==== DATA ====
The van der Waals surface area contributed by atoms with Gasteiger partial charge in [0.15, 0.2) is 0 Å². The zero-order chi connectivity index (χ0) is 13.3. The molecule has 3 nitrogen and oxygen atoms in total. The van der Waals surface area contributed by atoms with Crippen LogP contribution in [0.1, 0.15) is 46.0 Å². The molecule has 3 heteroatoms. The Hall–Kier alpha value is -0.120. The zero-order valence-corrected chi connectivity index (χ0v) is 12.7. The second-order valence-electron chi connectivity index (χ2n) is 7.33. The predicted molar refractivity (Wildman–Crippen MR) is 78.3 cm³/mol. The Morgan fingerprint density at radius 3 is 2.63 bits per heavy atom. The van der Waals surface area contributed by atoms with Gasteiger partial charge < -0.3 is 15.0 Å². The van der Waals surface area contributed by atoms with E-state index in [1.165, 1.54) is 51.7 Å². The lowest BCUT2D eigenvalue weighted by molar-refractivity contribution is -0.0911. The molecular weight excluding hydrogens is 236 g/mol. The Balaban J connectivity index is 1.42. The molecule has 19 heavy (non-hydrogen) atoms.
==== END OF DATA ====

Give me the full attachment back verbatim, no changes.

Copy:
The van der Waals surface area contributed by atoms with Gasteiger partial charge in [0.15, 0.2) is 0 Å². The zero-order chi connectivity index (χ0) is 13.3. The molecule has 3 nitrogen and oxygen atoms in total. The van der Waals surface area contributed by atoms with Crippen LogP contribution in [0.1, 0.15) is 46.0 Å². The molecule has 3 heteroatoms. The Hall–Kier alpha value is -0.120. The zero-order valence-corrected chi connectivity index (χ0v) is 12.7. The second-order valence-electron chi connectivity index (χ2n) is 7.33. The predicted molar refractivity (Wildman–Crippen MR) is 78.3 cm³/mol. The Morgan fingerprint density at radius 3 is 2.63 bits per heavy atom. The van der Waals surface area contributed by atoms with Gasteiger partial charge < -0.3 is 15.0 Å². The van der Waals surface area contributed by atoms with E-state index in [1.165, 1.54) is 51.7 Å². The lowest BCUT2D eigenvalue weighted by molar-refractivity contribution is -0.0911. The molecular weight excluding hydrogens is 236 g/mol. The Balaban J connectivity index is 1.42. The molecule has 19 heavy (non-hydrogen) atoms.